What’s the difference between an IRA and a qualified pension plan?
An Individual Retirement Account (IRA) is different from a qualified pension plan specifically because of the tax treatment. For this question, I’m going to refer to the qualified pension plan as a savings plan, such as a 401K (a retirement savings plan sponsored by an employer).
When you put money into a 401K from your paycheck, it is tax deferred—you don’t pay any taxes on that money. You get it completely tax free. Your employer may match it—2%, 3%, 4%, whatever the plan provides, and then you get to save that money and let it build in accordance with the market. It’s completely tax deferred, until at some time point in the future, when you are permitted to withdraw that money.
I’d like to address the difference in the way we divide a qualified account from a non-qualified account, in divorce. For example, when dividing a 401K we use an instrument called a qualified domestic relations order. Some people call it a cue-dro, some people call it a qua-dro (QDRO), but, essentially, this is an instrument that we use to divide a tax deferred account so that when your spouse has been saving money in a tax deferred account, that account can only be divided in a certain fashion by a QDRO.
The alternate payee (the spouse that is not named on the plan) receives his or her share of the plan through this QDRO. Now, when the alternate payee receives his or her share of the 401K, 403B, profit-sharing plan, whatever that particular plan is, they will receive their benefit tax free. However, if they roll it over into an IRA by way of a QDRO, that money will go into the IRA without tax consequences. But if they withdraw the money, they’re going to have tax consequences if they’re taken it from a qualified plan.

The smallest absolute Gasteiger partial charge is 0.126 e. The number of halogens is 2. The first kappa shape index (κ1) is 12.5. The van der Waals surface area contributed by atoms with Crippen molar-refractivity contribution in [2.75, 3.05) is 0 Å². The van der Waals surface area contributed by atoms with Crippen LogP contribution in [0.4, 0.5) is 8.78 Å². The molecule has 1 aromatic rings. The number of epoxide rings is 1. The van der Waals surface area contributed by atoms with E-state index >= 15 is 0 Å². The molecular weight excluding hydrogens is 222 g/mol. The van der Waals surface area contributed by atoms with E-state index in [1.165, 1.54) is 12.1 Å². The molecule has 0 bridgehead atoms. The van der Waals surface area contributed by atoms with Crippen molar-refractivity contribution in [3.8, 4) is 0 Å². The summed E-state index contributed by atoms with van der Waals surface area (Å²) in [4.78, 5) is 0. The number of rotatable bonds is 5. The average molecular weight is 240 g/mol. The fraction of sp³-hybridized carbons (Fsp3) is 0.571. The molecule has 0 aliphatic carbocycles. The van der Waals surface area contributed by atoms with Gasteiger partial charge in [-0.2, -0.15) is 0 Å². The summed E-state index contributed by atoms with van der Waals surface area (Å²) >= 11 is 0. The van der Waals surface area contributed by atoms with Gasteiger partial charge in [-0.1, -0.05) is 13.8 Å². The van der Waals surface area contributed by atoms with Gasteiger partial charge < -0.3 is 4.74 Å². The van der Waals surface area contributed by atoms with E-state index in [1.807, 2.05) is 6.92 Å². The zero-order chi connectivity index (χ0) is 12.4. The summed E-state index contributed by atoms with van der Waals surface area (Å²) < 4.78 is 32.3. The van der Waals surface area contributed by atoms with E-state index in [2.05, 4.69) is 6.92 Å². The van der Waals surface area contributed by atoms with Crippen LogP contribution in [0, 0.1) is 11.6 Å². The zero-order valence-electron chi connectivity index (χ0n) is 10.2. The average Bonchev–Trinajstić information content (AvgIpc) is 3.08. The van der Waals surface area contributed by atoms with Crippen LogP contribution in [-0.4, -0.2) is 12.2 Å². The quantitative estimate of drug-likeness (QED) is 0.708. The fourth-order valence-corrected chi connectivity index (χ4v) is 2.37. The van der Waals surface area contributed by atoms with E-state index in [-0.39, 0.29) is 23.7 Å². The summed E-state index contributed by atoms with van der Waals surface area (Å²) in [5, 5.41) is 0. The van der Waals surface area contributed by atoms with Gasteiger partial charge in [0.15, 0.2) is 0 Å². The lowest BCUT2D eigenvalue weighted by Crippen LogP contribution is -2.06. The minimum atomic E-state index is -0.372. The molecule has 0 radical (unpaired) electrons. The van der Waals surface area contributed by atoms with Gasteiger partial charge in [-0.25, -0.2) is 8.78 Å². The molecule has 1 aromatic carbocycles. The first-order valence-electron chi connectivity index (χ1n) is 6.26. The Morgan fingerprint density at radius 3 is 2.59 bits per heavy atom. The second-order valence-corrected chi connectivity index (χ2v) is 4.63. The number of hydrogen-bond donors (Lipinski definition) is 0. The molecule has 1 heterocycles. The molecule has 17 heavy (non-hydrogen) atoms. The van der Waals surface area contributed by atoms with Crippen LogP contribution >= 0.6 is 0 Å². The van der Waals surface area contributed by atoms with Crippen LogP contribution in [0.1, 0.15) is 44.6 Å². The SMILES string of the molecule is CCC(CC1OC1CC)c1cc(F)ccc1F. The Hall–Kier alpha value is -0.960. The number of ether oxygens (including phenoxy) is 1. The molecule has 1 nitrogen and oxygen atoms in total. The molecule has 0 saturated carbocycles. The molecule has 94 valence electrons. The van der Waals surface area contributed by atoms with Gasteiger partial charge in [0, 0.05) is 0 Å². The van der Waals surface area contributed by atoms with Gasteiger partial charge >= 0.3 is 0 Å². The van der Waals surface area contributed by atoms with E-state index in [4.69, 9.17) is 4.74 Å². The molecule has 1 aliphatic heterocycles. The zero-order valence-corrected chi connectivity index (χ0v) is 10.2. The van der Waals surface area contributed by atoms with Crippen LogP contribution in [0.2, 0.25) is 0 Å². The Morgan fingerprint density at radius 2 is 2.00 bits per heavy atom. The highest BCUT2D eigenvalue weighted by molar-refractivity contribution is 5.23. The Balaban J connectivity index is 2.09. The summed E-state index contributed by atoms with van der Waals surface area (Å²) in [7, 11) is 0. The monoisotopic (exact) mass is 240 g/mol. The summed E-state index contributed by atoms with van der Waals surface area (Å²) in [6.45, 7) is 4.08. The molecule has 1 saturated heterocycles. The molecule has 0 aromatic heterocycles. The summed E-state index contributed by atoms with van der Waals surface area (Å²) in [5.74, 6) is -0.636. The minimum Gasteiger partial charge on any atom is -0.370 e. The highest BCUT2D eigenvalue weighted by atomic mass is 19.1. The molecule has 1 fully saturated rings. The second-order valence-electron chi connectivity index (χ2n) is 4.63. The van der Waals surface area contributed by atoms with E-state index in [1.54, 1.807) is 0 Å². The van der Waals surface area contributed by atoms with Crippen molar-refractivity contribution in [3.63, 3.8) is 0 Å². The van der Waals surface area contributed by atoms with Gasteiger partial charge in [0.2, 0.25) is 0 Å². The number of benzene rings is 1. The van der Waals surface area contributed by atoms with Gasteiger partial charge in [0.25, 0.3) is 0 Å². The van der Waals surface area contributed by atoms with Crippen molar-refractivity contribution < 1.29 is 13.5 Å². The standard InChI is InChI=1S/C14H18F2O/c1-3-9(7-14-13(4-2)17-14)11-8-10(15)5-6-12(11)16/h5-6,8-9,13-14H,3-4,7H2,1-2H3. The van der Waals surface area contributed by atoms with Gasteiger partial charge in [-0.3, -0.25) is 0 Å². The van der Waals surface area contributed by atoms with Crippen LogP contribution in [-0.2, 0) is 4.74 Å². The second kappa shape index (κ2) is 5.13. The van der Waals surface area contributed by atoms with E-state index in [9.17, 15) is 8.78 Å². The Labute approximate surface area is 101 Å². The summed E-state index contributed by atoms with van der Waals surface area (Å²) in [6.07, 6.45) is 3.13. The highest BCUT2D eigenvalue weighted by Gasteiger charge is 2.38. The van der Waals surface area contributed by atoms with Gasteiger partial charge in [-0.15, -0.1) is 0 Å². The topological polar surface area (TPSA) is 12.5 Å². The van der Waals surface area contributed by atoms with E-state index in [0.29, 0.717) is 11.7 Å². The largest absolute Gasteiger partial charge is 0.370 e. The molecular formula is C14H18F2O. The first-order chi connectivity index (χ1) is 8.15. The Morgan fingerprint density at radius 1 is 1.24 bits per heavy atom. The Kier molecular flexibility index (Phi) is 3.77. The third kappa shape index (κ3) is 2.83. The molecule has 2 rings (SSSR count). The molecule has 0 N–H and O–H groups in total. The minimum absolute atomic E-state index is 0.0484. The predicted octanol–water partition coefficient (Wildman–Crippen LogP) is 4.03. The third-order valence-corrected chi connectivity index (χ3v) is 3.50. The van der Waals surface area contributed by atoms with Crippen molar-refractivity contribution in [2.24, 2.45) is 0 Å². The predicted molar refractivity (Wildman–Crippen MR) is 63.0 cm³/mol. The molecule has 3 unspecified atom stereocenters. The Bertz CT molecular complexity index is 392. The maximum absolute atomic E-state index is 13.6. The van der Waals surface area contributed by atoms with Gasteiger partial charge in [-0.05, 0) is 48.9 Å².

If we are dividing an IRA, it’s different. Some IRAs require a QDRO, but some do not. However, if you are under 59 and a half, you’re going to have tax consequences if you make a withdrawal. In addition, you’re going to have a 10% penalty. That’s why it’s so important to know what kind of plan we’re dividing, because if I have a client who was waiting for that money and they’re saying, “I’m going to cash this out,” I would say to that client, “well, wait a minute, what are your tax consequences? Where do you fall on tax consequences?”
If I have a client that is in a federal 33% tax bracket, and then I look at their state tax bracket and they’re going to pay another 10% penalty, they’re going to lose a significant portion of their IRA to taxes and penalties, so withdrawing money from their IRA doesn’t make sense. I would encourage that client to reinvest the money and avoid that downward financial spiral.
Something else to look out for when you’re in a divorce is if your spouse has a 401K or a 403B. If your ex-spouse has one of these qualified plans, and for whatever reason they change jobs, your spouse may have to remove that money from the 401K or 403B, and then roll it into an IRA. If this is the case, what’s going to happen if you were depending on that money? You’d be looking at an additional 10% penalty due to the switch. If you’re in a situation like this, I would write to the plan and see what can be done to keep that money in the plan until the divorce is finalized.
It’s important that clients are aware of the different plans, the tax consequences of these plans, as they do their retirement planning as well as their divorce planning, when entering into a marital settlement agreement.
New Jersey attorney Cynthia Ann Brassington is certified by the Supreme Court of New Jersey as a Matrimonial Law Attorney, and regularly helps people to resolve their divorce-related issues, from property division, to child support, and custody. To learn more about Cynthia and her practice visit www.LinwoodFamilyLaw.com.
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